In ordering French troops to quit Malian soil “without delay,” Mali’s transitional authorities are making a high-stakes wager.
Their bet seems to be that whatever price the evacuation of Operation Barkhane imposes on Malians in the short term, it will be more than offset by the free hand the government will gain to set its own security policy and control its own territory. This is a risky bet, and the challenges ahead are many.
Without accompaniment (or interference, depending on your perspective) by French and other foreign troops, Malian soldiers must quell the jihadi insurgency ravaging the country’s northern and central regions. Given a free hand and Russian support, perhaps they can force the jihadis to the bargaining table. The Malian government has mulled such talks for years but France always opposed them (falling back on the “no negotiating with terrorists” mantra). If and when negotiations happen, Mali’s 62-year-old doctrine of state secularism could become a bargaining chip: establishing Islamic law is the jihadis’ top demand. Are Malian politicians willing to put laïcité on the table?
At the time time, the government must begin the long-delayed overhaul of state institutions and map out an eventual return to civilian rule. Ordinary Malians have little faith in Mali’s previous, nominally democratic system to deliver anything but more of the same – corruption, lack of opportunity, and rising inequality.
This process of refondation must also entail addressing demands by restive Tuareg groups. Since the Algiers Accord was signed in 2015, there’s been very little progress in resolving longstanding disagreements over the concentration of state power and how best to represent Tuareg communities (particularly the trouble-making, high-status clans) within the national political framework. This deadlock was the subject of a recent meeting in Rome.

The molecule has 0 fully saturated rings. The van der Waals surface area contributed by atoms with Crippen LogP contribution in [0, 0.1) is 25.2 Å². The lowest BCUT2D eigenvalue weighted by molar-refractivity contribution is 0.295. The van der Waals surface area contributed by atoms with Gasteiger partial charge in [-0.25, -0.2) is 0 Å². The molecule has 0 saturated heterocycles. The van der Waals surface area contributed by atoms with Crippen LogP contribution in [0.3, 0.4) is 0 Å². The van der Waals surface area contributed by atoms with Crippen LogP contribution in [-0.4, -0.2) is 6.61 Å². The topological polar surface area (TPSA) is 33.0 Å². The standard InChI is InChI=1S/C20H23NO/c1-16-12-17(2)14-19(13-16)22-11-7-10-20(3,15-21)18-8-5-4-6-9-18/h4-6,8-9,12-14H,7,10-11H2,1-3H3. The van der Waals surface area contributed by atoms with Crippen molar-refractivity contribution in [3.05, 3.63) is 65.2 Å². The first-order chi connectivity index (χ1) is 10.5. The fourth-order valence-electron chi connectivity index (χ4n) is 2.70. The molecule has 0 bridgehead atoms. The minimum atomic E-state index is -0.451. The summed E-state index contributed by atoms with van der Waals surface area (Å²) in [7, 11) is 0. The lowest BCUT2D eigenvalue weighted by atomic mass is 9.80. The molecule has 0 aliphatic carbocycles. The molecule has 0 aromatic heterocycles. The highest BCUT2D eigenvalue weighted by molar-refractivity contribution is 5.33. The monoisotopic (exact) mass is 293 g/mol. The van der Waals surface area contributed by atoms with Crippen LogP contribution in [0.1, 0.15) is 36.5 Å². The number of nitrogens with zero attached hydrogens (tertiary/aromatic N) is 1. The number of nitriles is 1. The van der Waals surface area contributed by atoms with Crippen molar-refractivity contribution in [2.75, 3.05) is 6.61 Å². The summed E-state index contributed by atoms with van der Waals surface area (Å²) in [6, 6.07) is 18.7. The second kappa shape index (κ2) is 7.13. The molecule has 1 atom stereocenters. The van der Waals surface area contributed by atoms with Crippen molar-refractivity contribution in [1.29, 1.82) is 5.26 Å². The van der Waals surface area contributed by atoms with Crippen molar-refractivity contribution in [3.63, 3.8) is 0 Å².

Economically speaking, the Malian government may need to find new partners abroad. 50% of its budget has been funded by donors, largely the European Union and EU member states. If these donors curtail or reduce their aid, as some have already done, will any others (perhaps emerging partners like Turkey and Iran) step in to fill the void? Or will Malian authorities seek a new business model less dependent on foreign largess?
The last several months have been incredibly eventful in Mali and the region (see timeline above). I could scarcely have imagined this series of developments just a year and a half ago (Mali expelled whose ambassador? Mali kicked out whose military force?). After a series of coups and a dramatic rebalancing of international alliances throughout West Africa, the international liberal project of market-driven policy reforms and democratic elections is looking like it’s on life support, a victim partly of the low ebb in Franco-African relations and partly of its own contradictions. If the liberalism project dies, what might replace it?
These are all daunting challenges, even without mentioning looming threats from climate change, food insecurity, or demographic pressure. The most hopeful sign, however, is that Mali’s transitional authorities seem to have found a new national narrative to replace the “good pupil of liberalism” narrative that fell apart a decade ago. Undoubtedly, Mali lost the plot under the late President Ibrahim Boubacar Keita. There was no compelling story to unite the population or mobilize public support. Standing up to France and the “international community” (the US, EU, UN, ECOWAS, and other pillars of the liberal post-Cold War order) has become a huge source of pride for many in Mali, not to mention elsewhere. “The Mali that can say no,” that sacrifices old exploitative alliances in hopes of securing more equitable ones, projects a renewed sense of national purpose. It prompts its citizens to consider the sacrifices they can make in turn.
It has been inspiring to watch Foreign Minister Abdoulaye Diop tell this story on Mali’s behalf to the world. Where most of his predecessors maintained low profiles, he has chosen to take his government’s case about the necessity of asserting sovereignty to a global audience. Not content with frequenting the usual media outlets (RFI, France 24) alone, he recently gave an extended interview to Al Jazeera (English and Arabic). He struck an effective balance between diplomatic restraint and passionate defense of his government’s plans.
These are dangerous but heady times. Previously all-but-unthinkable prospects are beginning to materialize. Could Mali abandon the CFA Franc zone (as it did once before, during the 1960s)? If it does, will other West African states follow its lead? What would it mean for the Malian government to forge relations with governments of the Global North (including the French government) on equitable terms — with respect for national sovereignty as the first imperative, and with Mali being more than a theater where superpowers demonstrate their political and military clout, or a laboratory for European armies to test their counter-insurgency tactics?
Perhaps this new phase of Franco-African relations and its prospects for transformation will prove short-lived. Perhaps hopes for a new postcolonial dispensation are unrealistic. But I, for one, fervently hope that Mali’s gamble for sovereignty pays off.